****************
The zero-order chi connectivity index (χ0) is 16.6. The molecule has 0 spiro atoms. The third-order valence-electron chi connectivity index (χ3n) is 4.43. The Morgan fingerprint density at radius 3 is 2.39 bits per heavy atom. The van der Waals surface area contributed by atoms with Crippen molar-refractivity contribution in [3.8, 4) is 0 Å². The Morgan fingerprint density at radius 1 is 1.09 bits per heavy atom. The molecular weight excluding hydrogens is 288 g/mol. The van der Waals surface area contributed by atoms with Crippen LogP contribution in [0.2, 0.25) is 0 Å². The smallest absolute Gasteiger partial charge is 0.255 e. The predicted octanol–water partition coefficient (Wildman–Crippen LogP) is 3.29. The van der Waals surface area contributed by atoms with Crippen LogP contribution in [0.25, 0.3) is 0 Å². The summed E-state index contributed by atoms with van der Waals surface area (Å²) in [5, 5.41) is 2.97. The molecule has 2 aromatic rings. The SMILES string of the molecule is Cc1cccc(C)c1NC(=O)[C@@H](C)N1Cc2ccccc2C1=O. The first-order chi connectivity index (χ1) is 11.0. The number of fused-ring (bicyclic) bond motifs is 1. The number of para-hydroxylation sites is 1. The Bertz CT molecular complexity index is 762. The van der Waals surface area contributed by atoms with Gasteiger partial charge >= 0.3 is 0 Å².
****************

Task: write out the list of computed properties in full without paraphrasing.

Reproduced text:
The zero-order chi connectivity index (χ0) is 16.6. The molecule has 0 spiro atoms. The third-order valence-electron chi connectivity index (χ3n) is 4.43. The Morgan fingerprint density at radius 3 is 2.39 bits per heavy atom. The van der Waals surface area contributed by atoms with Crippen molar-refractivity contribution in [3.8, 4) is 0 Å². The Morgan fingerprint density at radius 1 is 1.09 bits per heavy atom. The molecular weight excluding hydrogens is 288 g/mol. The van der Waals surface area contributed by atoms with Crippen LogP contribution in [0.2, 0.25) is 0 Å². The smallest absolute Gasteiger partial charge is 0.255 e. The predicted octanol–water partition coefficient (Wildman–Crippen LogP) is 3.29. The van der Waals surface area contributed by atoms with Crippen LogP contribution in [0.25, 0.3) is 0 Å². The summed E-state index contributed by atoms with van der Waals surface area (Å²) in [5, 5.41) is 2.97. The molecule has 2 aromatic rings. The SMILES string of the molecule is Cc1cccc(C)c1NC(=O)[C@@H](C)N1Cc2ccccc2C1=O. The first-order chi connectivity index (χ1) is 11.0. The number of fused-ring (bicyclic) bond motifs is 1. The number of para-hydroxylation sites is 1. The Bertz CT molecular complexity index is 762. The van der Waals surface area contributed by atoms with Gasteiger partial charge >= 0.3 is 0 Å².